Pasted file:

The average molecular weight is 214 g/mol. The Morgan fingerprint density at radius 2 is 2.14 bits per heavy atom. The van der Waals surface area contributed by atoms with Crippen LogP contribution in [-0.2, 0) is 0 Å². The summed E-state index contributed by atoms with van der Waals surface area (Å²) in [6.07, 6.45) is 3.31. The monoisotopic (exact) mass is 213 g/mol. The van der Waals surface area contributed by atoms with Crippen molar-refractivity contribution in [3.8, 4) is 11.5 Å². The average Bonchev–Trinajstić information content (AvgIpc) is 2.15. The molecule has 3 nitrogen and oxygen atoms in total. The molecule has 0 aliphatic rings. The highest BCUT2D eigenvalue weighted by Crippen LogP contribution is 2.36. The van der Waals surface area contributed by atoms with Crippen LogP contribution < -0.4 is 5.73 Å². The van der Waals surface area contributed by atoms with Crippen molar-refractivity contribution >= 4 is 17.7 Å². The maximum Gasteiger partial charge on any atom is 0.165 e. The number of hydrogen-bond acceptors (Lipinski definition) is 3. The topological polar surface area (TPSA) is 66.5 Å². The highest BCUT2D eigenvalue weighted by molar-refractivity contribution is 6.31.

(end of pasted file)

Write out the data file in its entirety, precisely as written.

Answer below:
The average molecular weight is 214 g/mol. The Morgan fingerprint density at radius 2 is 2.14 bits per heavy atom. The van der Waals surface area contributed by atoms with Crippen LogP contribution in [-0.2, 0) is 0 Å². The summed E-state index contributed by atoms with van der Waals surface area (Å²) in [6.07, 6.45) is 3.31. The monoisotopic (exact) mass is 213 g/mol. The van der Waals surface area contributed by atoms with Crippen molar-refractivity contribution in [3.8, 4) is 11.5 Å². The average Bonchev–Trinajstić information content (AvgIpc) is 2.15. The molecule has 3 nitrogen and oxygen atoms in total. The molecule has 0 aliphatic rings. The highest BCUT2D eigenvalue weighted by Crippen LogP contribution is 2.36. The van der Waals surface area contributed by atoms with Crippen LogP contribution < -0.4 is 5.73 Å². The van der Waals surface area contributed by atoms with Crippen molar-refractivity contribution >= 4 is 17.7 Å². The maximum Gasteiger partial charge on any atom is 0.165 e. The number of hydrogen-bond acceptors (Lipinski definition) is 3. The topological polar surface area (TPSA) is 66.5 Å². The highest BCUT2D eigenvalue weighted by molar-refractivity contribution is 6.31.